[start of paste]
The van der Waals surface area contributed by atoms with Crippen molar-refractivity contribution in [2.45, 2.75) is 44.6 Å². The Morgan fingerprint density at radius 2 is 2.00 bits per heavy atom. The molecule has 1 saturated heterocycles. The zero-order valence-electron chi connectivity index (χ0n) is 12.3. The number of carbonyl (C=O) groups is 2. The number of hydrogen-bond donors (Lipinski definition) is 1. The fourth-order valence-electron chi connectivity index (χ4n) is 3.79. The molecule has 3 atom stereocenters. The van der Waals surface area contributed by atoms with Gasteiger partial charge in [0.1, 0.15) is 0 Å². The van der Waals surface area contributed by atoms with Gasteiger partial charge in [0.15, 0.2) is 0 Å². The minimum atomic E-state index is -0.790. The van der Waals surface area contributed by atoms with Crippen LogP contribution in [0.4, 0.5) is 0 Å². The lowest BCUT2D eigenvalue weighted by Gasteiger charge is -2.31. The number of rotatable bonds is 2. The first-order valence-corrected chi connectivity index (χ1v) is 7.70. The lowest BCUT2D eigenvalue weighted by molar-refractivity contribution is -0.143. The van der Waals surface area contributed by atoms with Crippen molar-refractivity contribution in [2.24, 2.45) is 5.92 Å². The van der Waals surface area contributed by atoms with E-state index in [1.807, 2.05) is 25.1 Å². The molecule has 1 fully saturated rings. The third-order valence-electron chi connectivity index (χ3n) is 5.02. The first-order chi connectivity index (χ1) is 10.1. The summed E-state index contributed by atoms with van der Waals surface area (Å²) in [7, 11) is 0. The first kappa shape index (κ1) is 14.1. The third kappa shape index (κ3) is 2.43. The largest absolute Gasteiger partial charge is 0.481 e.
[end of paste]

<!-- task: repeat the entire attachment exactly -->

The van der Waals surface area contributed by atoms with Crippen molar-refractivity contribution in [2.45, 2.75) is 44.6 Å². The Morgan fingerprint density at radius 2 is 2.00 bits per heavy atom. The molecule has 1 saturated heterocycles. The zero-order valence-electron chi connectivity index (χ0n) is 12.3. The number of carbonyl (C=O) groups is 2. The number of hydrogen-bond donors (Lipinski definition) is 1. The fourth-order valence-electron chi connectivity index (χ4n) is 3.79. The molecule has 3 atom stereocenters. The van der Waals surface area contributed by atoms with Gasteiger partial charge in [0.1, 0.15) is 0 Å². The van der Waals surface area contributed by atoms with Gasteiger partial charge in [0.15, 0.2) is 0 Å². The minimum atomic E-state index is -0.790. The van der Waals surface area contributed by atoms with Crippen LogP contribution in [0.4, 0.5) is 0 Å². The lowest BCUT2D eigenvalue weighted by Gasteiger charge is -2.31. The number of rotatable bonds is 2. The first-order valence-corrected chi connectivity index (χ1v) is 7.70. The lowest BCUT2D eigenvalue weighted by molar-refractivity contribution is -0.143. The van der Waals surface area contributed by atoms with Crippen molar-refractivity contribution in [2.24, 2.45) is 5.92 Å². The van der Waals surface area contributed by atoms with E-state index in [1.807, 2.05) is 25.1 Å². The molecule has 1 fully saturated rings. The third-order valence-electron chi connectivity index (χ3n) is 5.02. The first-order chi connectivity index (χ1) is 10.1. The summed E-state index contributed by atoms with van der Waals surface area (Å²) in [7, 11) is 0. The first kappa shape index (κ1) is 14.1. The third kappa shape index (κ3) is 2.43. The largest absolute Gasteiger partial charge is 0.481 e.